Personal Security for the Savvy (or not) Exec #3 – Free Wifi
In this episode of “Personal Security for the Savvy (or not) Exec,” we’re discussing the dangers of Free Wifi, what it means to you, and how you can protect yourself (and the risks involved in that).
By the end of the article I hope to have given you all the tools and information you need to make up your own mind on the Free Wifi discussion, and map out a clear personal security strategy for the future.
Free Wifi! What’s not to like?
You’ve probably seen signs outside coffee shops countless times stating “free wifi,” and for
Typically, these networks are open to connect, do not require a password, and sometimes require you to login or register by entering your personal details on some sort of captive portal.
Malicious Attacker Nearby
As great as a free amenity like this seems to be, it poses several risks. One of those risks is interception by a malicious third party.
When you connect to a fully open-network, that means that there is no network-level encryption. This means that anybody, whether they’re connected to the network or not, can view all network-level traffic by using a network adapter to sniff in the air.
This means that if you try to access a website that does not support HTTPS (there is no padlock on the top left of your browser when you visit it), then the attacker will be able to view ALL traffic you send and receive, including passwords and all other sensitive information.
Example of secure website
Example of an insecure website
If developers of apps on your phone and/or laptop are sloppy and don’t implement HTTPS on their websites, you’re fully exposed on open wifi networks and so is all of your information.
This kind of risk is not usually a problem in chain shops & restaurants, but it could be. Misconfiguration issues typically affects networks that have not been set up by a professional network engineer, such as some family-run coffee shops, although it could easily affect any network that hasn’t been configured correctly.
On some networks, it is possible to view all other connected devices, and employ a technique known as a “man-in-the-middle” attack, which when executed allows an attacker to intercept all traffic between your device and the internet.
For example, they may be able to see all the sites you browse, images you load on some sites, and credentials and text entered on insecure websites. When performing a Man In The Middle attack, attackers can even replace or inject their own content.
This can still affect and impact modern & popular applications today, for example Instagram was once vulnerable, allowing an attacker to see all images on a person’s feed as they browsed it and to replace images with their own.
Attackers can also redirect you to a phishing page, a clone of a legitimate site designed to trick you into entering your login credentials so that they can be stolen.
Data Collection & Mining
The next risk is one of data collection, which occurs frequently on many free-wifi setups, and is generally hidden deep down in the fine print terms and conditions you click “agree” to without reading.
On many free wifi networks, you unknowingly agree to the network itself storing and linking your browsed data to your personal details. Advertisers use this information to track you and your interests, attempting to sell you items based on the data collected.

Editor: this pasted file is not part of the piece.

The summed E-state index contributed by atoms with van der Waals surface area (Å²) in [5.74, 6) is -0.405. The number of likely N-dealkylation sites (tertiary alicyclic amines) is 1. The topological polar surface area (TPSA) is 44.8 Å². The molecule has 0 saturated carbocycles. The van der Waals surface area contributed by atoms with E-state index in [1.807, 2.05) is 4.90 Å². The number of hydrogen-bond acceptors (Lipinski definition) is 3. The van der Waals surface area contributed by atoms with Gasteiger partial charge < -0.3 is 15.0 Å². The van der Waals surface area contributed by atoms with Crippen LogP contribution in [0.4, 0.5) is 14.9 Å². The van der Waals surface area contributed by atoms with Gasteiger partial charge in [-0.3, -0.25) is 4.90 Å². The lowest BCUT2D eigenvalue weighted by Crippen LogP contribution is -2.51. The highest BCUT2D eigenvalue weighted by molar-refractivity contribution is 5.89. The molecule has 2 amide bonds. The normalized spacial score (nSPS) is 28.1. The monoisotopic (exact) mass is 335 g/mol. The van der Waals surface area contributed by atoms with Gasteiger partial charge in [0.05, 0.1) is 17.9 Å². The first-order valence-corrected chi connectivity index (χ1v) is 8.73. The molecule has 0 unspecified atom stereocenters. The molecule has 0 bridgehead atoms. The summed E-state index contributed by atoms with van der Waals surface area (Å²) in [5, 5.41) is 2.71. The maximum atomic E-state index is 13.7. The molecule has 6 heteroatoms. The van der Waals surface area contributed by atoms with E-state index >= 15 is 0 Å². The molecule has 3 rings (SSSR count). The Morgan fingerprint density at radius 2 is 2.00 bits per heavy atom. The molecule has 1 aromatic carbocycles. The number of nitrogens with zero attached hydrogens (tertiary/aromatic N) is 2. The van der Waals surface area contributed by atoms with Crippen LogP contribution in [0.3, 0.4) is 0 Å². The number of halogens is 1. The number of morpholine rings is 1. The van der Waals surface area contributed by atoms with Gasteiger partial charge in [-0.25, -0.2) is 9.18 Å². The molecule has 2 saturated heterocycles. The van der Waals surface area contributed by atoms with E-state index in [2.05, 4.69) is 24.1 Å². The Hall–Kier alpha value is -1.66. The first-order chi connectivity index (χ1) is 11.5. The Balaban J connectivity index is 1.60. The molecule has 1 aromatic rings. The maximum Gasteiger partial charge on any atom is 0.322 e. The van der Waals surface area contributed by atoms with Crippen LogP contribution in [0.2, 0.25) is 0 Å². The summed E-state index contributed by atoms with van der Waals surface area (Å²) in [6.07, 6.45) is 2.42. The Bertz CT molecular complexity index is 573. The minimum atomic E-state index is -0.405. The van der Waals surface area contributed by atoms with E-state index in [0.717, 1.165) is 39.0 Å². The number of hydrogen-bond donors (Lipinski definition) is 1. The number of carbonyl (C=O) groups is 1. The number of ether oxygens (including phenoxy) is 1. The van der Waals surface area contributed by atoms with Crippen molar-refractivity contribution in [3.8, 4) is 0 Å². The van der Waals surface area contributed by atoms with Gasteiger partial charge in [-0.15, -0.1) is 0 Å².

Some people have no issue with this, but some may have very strong views on how their data is used (and how they’re tracked). Your opinions in this ethical debate may shape your level of concern, but in either case there is risk.
“Ok, so with all of these risks, what can I do to stay productive, safely?”
Luckily, there are many things you can do to protect yourself against these risks and make your free-wifi experience much safer.
Use a Virtual Private Network (VPN)
One way many people protect themselves on open, free wifi is by using a VPN. A good VPN will encrypt all data sent from your computer to the remote server of the VPN provider.
This means that the VPN provider can see all your traffic and pages that you visit, although it does mean that the data passing over the free wifi is fully encrypted and cannot be seen by third parties intercepting the information or any malicious attackers nearby.
Because your VPN provider can see all your traffic, you should have some level of trust for the company (this is a very personal thing) and should be comfortable with the fact they can read and see everything you send to them.
If you’re not comfortable with that, it may be possible to get your company to set up a VPN or if you’re savvy enough, you can host your own.
If you want to use a commercial VPN platform, companies such as Private Internet Access and FrootVPN make it very easy for you to get connected.
Free Wifi offers many risks for normal people and those with sensitive information. One of the methods for protecting yourself is a VPN, although that may bring its own set of risks.
For an individual, buying into a VPN service is an easy way to shield yourself from common attacks when using free wifi, particularly if you are a frequent traveler or independent consultant who works in public spaces. If you’re working for a company with the resources to set up its own VPN (especially if sensitive intellectual property is a concern), talk to your IT staff and security provider about your needs.
If you found this article helpful, please share it to help somebody else understand the risks involved with free wifi, and what they can do to protect themselves.